A few weeks ago I had an interesting talk with my best friend, Sonia. She told me about this book called “Mindset” by Carol Dweck. I was amazed to learn about it, so I would like to share my two cents about this topic. So the book talked about a fixed mindset and a growth mindset. What is the difference?
In a fixed mindset, people believe their ability and talent are fixed traits. They spend their time documenting their intelligence or talent instead of developing them. They also believe that talent alone creates success—without effort. People with this mindset is defensive toward advice; they hate failure, cause it shows their weaknesses.
Example: People who only talk about what they are good at.
“I am talented. I own this big company, and I achieved these goals”. etc
FIXED MINDSET characteristics
• Avoid challenges
• Get defensive or easily give up when faced with obstacles
• See effort as fruitless
• Ignore useful or negative feedback
• Feel threatened by the success of others
In a growth mindset, people believe that their abilities can be developed through dedication and hard work— talent are just the starting point. People with this mindset have a character that always wants to learn and a resilience that is essential for great accomplishment. When people with a growth mindset face failure, they learn from it. They face their weaknesses and not defensive towards them. They understand that it’s always about the journey and process. They always find an opportunity to grow and therefore, very open to advise. In conclusion, people with a growth mindset believe that everyone can change through effort.
GROWTH MINDSET characteristics
• See failure as an opportunity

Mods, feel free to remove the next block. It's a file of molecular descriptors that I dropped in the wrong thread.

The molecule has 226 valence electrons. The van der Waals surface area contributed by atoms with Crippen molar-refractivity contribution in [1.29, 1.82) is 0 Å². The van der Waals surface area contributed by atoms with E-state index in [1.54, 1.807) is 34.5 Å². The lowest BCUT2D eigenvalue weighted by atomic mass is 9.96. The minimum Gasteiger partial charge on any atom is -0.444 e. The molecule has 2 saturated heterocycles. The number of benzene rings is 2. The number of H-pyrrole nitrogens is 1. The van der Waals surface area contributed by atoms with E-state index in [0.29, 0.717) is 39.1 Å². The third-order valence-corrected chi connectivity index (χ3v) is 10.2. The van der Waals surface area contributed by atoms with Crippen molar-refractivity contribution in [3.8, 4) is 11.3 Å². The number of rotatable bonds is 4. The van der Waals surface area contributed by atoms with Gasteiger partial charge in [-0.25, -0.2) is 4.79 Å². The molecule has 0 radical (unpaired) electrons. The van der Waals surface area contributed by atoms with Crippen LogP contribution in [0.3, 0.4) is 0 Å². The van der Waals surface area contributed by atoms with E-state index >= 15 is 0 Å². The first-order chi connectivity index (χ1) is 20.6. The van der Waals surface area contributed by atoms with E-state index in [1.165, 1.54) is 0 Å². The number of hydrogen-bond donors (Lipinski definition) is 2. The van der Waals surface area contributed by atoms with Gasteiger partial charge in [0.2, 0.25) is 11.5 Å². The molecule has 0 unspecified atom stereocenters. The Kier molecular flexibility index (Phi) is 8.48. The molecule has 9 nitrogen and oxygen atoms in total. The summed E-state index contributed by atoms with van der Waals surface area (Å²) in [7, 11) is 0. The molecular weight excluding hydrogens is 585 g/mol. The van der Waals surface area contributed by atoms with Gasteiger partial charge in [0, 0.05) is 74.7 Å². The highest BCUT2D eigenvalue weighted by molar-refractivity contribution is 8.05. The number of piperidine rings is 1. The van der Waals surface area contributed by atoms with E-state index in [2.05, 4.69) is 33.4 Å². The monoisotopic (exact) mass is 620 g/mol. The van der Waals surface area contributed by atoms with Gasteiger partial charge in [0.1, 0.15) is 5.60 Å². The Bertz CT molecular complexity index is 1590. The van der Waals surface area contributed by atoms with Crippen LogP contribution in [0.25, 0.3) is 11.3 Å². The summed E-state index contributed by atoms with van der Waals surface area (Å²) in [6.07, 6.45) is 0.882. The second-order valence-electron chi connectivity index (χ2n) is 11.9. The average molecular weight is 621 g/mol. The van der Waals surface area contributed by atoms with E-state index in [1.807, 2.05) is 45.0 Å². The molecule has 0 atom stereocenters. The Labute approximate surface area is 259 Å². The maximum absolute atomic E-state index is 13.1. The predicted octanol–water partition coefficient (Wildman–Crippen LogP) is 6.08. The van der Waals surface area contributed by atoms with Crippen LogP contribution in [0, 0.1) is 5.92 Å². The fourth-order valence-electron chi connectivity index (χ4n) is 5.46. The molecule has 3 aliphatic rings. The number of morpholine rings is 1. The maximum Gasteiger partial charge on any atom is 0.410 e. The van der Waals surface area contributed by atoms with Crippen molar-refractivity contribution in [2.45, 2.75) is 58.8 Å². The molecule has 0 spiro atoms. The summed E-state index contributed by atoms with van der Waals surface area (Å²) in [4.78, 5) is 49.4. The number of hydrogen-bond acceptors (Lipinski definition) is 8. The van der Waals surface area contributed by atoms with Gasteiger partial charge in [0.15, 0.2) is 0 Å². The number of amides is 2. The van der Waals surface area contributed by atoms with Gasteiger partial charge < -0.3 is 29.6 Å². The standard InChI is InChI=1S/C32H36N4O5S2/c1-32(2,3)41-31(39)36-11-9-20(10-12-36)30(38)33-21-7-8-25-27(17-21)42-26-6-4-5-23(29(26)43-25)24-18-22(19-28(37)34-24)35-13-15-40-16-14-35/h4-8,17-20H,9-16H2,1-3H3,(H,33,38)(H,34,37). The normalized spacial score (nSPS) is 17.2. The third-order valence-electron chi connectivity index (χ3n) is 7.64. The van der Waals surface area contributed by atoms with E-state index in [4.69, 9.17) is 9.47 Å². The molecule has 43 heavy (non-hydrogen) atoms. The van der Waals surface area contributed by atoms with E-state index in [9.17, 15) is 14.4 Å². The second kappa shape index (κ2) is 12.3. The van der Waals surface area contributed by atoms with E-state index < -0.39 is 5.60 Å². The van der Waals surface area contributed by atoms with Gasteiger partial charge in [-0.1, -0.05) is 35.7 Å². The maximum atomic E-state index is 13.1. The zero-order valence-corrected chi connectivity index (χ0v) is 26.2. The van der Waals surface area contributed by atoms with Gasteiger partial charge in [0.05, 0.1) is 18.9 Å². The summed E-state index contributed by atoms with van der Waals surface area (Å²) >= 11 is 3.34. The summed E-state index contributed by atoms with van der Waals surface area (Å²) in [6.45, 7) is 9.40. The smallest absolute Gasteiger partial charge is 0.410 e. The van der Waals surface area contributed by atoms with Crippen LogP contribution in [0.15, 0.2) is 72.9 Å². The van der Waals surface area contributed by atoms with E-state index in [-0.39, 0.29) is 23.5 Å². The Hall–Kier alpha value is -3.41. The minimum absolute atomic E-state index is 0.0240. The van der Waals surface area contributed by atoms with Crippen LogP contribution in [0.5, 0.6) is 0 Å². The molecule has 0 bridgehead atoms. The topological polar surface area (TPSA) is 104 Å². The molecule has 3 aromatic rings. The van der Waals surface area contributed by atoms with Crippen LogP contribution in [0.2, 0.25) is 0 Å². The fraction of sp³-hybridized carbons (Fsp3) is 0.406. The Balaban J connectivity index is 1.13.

• Embrace challenges
• Persist obstacles
• Value effort
• Learn from critics
• Find inspiration and lessons in the success of others
After knowing the difference, which one do you think you are?
For me, these mindsets are not only for our ability and talent. But it can also refer to our characters. Sometimes I can have a fixed mindset and say, “I am a very straight-forward person, so I can’t hang out with overly-sensitive people.” or when someone rejected my proposal, “Ok fine, I don’t need you, I’m better than you anyway.”
Nowadays, I see a lot of people give up on their relationship or marriage so quickly. The main reason being is, “If I have to work on it, it’s not meant to be.” or when someone thinks that having problems in their relationship indicate character flaws. or “I’m this type of person, my husband/boyfriend has to accept me the way I am.”
Learning this makes me realize that having a fixed mindset is very dangerous. If we have a growth mindset, I believe our characters are not fixed traits. Sure, we all have a different character to start with, but that doesn’t mean we cannot grow in that. I am naturally very bold, opinionated, and straight forward. But I can learn to be more considerate of other people who are more sensitive. Sure, I am not perfect; maybe sometimes it still slipped through my tongue. But I am a different person than I was two years ago.
In friendship, relationship, and marriage, there are a lot of things that we need to grow in. We have to be aware of the areas where we are falling short; instead of having a mindset that he/she needs to accept me the way I am. Or when someone says, “I can’t be with someone who has this x zodiac/blood type – cause it’s not compatible with my character traits.” Don’t get me wrong, I do respect people who genuinely believe in the zodiac/blood type, etc. but keep in mind that your characters are not fixed traits and you have the power to change and grow in that. From my own experience, having a fixed mindset can lead to a lot of problem in relationship and marriage, so this post is a reminder for myself to always to have a growth mindset — cheers to a better version of us. 🙂
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I love the reflection of this post! All is true.
IT GIRL AILÉN